Artists and Denali
The artist Belmore Browne (1880-1954) was one of the first to advocate for protection of the area that would become Mount McKinley National Park. Not only an accomplished painter and outdoorsman, but a superb mountaineer, Browne participated in three pioneering climbs on Mount McKinley, in 1906, 1910 and 1912. Aware of the effect of extensive market hunting on sheep and caribou populations in the Denali region, Browne joined hunter and naturalist Charles Sheldon to lobby for the protection of the animals and their habitat. Their effort proved successful when Congress designated almost 1.6 million acres of wilderness north of the Alaska Range as a national park in 1917.
Since that time, many noted landscape painters have explored and painted “The Mountain” and the surrounding regions of the park. Sydney Laurence, Eustace Ziegler, Ted Lambert, Jules Dahlager and others created paintings, drawings and prints that have played a significant role in establishing not just the image of Denali, but of Alaska, in the minds of the American public and the world.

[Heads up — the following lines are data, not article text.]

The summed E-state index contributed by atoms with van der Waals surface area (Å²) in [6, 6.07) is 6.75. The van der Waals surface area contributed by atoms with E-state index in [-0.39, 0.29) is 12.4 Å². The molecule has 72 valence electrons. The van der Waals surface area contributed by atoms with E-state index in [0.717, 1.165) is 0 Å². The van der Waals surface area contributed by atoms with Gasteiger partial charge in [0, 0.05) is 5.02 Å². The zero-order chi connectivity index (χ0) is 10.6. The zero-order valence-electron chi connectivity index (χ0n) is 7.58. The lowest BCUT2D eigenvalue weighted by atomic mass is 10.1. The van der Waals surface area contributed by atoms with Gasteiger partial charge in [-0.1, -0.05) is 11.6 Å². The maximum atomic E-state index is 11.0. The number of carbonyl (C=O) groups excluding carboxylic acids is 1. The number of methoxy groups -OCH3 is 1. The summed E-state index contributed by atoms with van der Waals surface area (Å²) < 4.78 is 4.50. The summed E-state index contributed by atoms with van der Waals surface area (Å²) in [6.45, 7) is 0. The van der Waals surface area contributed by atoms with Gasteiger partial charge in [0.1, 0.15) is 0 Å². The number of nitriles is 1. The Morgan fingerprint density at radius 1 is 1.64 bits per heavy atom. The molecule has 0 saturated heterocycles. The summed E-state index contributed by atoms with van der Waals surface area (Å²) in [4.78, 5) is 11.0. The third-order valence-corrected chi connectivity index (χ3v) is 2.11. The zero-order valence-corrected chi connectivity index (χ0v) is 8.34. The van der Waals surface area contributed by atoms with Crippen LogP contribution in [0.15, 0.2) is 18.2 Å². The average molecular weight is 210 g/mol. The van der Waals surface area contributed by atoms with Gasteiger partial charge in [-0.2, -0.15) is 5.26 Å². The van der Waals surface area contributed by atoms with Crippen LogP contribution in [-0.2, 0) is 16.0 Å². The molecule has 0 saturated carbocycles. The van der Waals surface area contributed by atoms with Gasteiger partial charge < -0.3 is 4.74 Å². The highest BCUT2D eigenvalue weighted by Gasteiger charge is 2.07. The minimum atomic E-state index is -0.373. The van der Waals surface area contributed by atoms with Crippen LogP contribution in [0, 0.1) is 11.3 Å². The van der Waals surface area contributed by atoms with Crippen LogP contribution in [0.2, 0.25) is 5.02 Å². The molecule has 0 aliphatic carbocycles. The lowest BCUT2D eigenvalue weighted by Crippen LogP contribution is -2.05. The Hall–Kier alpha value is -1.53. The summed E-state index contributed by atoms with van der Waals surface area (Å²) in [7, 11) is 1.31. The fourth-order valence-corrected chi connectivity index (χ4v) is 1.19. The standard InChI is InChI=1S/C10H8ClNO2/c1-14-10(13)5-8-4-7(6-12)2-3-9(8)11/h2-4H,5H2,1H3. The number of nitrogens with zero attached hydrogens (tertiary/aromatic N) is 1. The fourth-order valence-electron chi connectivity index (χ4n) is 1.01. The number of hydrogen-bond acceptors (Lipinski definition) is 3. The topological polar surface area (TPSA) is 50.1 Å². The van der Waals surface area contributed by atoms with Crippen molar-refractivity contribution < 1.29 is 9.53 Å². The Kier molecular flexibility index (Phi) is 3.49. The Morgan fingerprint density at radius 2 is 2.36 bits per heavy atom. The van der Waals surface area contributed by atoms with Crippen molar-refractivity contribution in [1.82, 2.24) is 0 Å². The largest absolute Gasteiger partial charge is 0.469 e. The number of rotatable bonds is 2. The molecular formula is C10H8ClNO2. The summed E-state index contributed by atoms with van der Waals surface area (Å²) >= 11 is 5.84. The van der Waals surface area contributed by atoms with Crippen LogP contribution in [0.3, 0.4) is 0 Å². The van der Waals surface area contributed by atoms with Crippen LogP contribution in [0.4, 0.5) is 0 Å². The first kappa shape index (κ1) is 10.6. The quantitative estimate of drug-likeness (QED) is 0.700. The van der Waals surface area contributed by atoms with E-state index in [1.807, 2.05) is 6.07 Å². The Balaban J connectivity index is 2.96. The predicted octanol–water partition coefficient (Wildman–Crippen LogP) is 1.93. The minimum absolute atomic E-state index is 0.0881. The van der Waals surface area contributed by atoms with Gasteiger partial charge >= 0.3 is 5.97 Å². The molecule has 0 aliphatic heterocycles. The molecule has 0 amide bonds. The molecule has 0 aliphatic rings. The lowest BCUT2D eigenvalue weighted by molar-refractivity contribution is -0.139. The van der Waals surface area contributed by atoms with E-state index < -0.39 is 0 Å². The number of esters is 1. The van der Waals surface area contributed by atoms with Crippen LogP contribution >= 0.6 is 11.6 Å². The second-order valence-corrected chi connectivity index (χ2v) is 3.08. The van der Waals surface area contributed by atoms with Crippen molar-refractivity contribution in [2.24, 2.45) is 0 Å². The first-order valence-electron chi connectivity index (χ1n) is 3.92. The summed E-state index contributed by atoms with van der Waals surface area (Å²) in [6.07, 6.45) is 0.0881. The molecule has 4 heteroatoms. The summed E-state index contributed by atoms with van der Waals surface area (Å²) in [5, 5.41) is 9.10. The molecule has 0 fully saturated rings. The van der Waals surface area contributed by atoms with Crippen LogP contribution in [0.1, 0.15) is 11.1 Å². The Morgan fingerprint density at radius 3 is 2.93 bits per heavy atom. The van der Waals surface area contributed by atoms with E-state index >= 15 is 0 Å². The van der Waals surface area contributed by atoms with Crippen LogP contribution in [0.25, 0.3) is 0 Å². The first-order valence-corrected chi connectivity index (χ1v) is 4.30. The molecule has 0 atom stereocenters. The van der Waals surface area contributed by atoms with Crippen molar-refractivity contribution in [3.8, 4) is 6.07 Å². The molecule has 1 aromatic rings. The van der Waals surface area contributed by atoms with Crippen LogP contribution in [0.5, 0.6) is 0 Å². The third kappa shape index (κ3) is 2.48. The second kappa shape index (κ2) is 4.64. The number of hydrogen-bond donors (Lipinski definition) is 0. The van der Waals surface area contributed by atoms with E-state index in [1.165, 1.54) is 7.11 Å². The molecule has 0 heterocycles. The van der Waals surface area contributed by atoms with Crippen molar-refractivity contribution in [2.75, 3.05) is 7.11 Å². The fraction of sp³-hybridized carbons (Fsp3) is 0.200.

Art and America’s National Parks
Artists have had a major impact on the creation and development of America’s national parks. Dramatic 19th-century paintings of western landscapes raised public consciousness about the natural wonders of the west and helped stimulate interest in their preservation. More...